Here’s some food for thought from occasional Guardian book-blogger and Clarion graduate Damien G Walter. We all know that the book retail industry is in a bit of a pickle on both sides of the pond, but have you considered that it’s one of the few cultural spheres which receives no government assistance? Perhaps the state should step in and support book retailing in the same way as it does theatres, concert halls and museums? Take it away, Damo:
… these problems are all symptomatic of a fundamental crisis at the heart of both book-selling and publishing. Books and reading, among the most fundamental cornerstones of our cultural (and hence spiritual) life, have in recent years been allowed to slide into existing as a purely commercial industry. In every other area of our cultural life, visual arts, theatre, TV, etc etc, we acknowledge the need for public subsidy to mitigate the less pleasant outcomes of commercialism. But because of their relatively strong commercial basis (theatre would long since have disappeared outside London without subsidy) bookshops and publishers have not made a case (and perhaps have never tried) to get support from the state.
Would Waterstones be better able to fulfil our cultural needs beyond selling books if it received subsidy to do so? Would independent bookshops flourish if they could access grants to support their existence?
Is it time that bookshops and publishers made the case for public subsidy?
The obvious response to this (at least from me) is “isn’t that what libraries are for?”, but the counter-response would be “yeah, and when’s the last time the government increased library budgets with a focus on enhancing the experience of readers rather than drop-in internet users and community groups?” Over here in the UK, that was an awfully long time ago… and despite the best efforts of library staff up and down the country (plus some of the more dedicated borrowers), the situation gets worse every year. So maybe a strong campaign for increased library funding would be a better plan than suggesting recently-successful businesses go to the state with cap in hand… there’s plenty of recent evidence that state bail-outs rarely work the way they’re supposed to, after all.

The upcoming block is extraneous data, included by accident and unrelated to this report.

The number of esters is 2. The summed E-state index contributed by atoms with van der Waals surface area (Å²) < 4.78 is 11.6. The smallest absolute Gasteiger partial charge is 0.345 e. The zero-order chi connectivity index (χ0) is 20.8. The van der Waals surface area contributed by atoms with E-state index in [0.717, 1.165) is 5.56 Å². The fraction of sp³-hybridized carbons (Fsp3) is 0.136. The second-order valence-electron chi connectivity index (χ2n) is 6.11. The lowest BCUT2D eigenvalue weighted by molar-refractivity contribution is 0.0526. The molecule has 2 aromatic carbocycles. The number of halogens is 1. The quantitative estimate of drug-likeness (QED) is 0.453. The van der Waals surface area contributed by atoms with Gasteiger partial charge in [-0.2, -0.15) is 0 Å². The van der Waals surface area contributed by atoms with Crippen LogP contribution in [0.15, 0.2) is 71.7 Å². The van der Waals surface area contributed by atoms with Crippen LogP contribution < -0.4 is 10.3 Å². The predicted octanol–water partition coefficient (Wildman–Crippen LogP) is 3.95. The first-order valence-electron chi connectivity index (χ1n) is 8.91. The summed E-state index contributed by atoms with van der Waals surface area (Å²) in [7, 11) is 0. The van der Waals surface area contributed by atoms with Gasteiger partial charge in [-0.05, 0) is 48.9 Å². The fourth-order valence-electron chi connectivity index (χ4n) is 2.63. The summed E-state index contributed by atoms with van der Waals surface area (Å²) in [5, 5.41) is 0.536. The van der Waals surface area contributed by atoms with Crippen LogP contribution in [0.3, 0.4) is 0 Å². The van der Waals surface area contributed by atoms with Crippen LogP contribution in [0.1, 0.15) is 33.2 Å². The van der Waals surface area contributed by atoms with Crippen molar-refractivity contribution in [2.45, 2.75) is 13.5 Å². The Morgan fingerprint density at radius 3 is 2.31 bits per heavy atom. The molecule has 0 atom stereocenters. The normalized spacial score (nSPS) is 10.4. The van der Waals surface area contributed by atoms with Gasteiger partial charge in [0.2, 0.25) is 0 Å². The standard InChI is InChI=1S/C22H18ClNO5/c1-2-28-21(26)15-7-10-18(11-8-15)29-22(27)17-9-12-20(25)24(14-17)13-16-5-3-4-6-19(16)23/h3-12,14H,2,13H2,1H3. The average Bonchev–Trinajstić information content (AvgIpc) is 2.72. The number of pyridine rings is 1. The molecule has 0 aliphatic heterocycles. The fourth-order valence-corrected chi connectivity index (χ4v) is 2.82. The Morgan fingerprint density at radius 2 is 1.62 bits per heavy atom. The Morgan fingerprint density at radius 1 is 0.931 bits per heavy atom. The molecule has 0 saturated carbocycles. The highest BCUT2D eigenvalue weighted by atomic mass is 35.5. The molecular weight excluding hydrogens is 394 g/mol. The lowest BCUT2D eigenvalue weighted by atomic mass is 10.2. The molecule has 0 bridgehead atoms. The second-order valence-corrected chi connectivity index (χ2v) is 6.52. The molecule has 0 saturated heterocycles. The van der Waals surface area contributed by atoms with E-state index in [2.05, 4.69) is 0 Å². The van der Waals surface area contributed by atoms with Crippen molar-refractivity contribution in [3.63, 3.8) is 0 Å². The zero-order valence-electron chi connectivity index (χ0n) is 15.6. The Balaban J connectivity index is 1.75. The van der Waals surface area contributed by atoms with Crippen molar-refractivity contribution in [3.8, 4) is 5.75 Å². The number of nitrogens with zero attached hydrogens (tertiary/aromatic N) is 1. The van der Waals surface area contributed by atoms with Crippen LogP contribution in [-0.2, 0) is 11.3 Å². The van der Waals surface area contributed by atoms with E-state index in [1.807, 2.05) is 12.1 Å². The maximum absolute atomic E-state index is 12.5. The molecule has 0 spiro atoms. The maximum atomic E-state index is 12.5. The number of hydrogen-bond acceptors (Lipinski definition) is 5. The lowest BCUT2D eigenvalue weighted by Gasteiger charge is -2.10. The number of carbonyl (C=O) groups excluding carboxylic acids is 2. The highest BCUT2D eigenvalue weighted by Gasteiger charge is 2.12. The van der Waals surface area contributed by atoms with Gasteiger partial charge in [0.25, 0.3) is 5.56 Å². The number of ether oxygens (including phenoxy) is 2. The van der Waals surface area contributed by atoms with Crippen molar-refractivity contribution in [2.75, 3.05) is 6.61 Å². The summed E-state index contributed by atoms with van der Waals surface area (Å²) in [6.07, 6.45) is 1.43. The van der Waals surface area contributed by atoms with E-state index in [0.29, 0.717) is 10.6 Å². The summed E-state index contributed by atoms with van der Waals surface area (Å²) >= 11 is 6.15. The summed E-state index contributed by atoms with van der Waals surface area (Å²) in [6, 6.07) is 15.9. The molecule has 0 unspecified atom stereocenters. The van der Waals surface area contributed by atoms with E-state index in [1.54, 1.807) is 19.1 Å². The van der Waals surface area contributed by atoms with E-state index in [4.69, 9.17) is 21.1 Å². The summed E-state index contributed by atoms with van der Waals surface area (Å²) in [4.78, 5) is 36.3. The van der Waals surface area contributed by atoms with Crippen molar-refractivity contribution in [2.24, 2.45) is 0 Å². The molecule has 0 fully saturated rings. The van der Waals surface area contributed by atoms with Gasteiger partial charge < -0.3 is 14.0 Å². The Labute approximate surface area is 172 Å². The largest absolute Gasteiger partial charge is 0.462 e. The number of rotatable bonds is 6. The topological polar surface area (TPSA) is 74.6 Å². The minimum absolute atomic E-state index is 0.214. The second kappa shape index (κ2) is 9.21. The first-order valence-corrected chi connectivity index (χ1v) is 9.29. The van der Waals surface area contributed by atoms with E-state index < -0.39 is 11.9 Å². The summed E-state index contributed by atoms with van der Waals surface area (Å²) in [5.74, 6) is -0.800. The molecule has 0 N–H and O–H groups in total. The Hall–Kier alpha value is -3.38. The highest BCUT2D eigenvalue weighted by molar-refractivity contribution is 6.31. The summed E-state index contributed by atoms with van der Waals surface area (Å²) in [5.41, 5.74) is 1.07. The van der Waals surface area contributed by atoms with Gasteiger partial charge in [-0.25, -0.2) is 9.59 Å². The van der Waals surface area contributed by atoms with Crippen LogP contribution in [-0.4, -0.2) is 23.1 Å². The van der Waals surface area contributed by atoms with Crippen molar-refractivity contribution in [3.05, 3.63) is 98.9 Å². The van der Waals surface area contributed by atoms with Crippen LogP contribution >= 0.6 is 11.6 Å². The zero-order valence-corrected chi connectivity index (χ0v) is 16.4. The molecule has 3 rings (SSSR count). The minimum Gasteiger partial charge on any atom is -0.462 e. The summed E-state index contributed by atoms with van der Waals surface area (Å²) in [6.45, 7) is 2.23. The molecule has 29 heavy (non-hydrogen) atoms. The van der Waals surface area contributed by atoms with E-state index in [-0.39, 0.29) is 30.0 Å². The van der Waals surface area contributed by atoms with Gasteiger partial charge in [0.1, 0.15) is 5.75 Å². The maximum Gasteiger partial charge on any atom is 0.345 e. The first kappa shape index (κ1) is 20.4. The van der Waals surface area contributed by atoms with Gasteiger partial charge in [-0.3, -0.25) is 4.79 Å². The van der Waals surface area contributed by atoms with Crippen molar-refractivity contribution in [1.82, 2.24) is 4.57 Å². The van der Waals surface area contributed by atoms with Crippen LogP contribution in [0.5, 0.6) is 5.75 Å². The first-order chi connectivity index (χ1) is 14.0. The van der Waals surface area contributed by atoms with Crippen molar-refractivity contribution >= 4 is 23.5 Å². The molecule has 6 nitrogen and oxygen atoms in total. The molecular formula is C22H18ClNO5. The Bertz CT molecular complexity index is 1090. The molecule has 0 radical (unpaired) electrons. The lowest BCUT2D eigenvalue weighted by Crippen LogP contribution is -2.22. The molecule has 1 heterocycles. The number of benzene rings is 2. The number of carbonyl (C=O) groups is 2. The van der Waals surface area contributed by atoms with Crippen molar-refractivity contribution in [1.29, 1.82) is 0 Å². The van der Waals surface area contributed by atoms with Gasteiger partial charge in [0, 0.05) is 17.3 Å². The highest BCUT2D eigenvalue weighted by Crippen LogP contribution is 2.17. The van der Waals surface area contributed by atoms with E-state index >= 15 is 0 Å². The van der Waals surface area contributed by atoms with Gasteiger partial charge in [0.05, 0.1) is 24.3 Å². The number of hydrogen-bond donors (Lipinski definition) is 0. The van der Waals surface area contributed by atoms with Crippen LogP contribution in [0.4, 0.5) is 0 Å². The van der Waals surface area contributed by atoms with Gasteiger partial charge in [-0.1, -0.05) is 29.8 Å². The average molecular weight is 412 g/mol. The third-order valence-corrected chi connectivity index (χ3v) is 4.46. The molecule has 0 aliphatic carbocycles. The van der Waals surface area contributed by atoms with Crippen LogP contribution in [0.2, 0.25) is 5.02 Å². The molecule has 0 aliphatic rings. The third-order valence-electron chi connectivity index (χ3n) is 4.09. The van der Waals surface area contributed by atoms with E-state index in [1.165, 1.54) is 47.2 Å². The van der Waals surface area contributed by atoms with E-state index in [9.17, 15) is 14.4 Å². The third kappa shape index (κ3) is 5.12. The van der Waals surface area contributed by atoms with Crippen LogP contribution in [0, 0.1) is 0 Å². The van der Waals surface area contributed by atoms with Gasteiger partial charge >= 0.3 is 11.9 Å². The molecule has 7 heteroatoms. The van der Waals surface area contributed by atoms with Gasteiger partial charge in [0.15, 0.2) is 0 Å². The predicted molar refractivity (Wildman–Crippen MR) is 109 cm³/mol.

How do you think the book retail industry can be rescued – if indeed it can (or should) be?
12 thoughts on “Should the state subsidise bookstores?”
Actually, I think the book retail industry is doing great — in every place I’ve lived over the past few years, my local bookseller has had better prices and a wider selection than ever before. Of course, my local bookseller is Amazon.com; “local” because of private postal outlets like UPS.
It certainly isn’t the most sophisticated analysis I’ve read, even striping out the unhelpful stuff about religion. The idea that theatre couldn’t exist outside London without subsidy is clearly bollocks. The idea that publishing is purely commercial equally so. And, of course, literature does receive public subsidy. You’ve mentioned libraries but leaving aside the MLA and local government there is also the Arts Council. Perhaps there is an argument to be had about relevative levels of funding – does opera really deserve so much? – but this is a poor jump off point for it.
Sigh. For some people, there is no business anywhere, of any kind, that doesn’t deserve a taxpayer-funded subsidy. “When the people find that they can vote themselves money, that will herald the end of the republic.” –Ben Franklin (according to http://jpetrie.myweb.uga.edu/poor_richard.html)
I’ve had a number or responses back about libraries, and I think your response answers many of them. Maybe more simply, libraries suffer from being ENTIRELY public funded, and all the problems that come with that.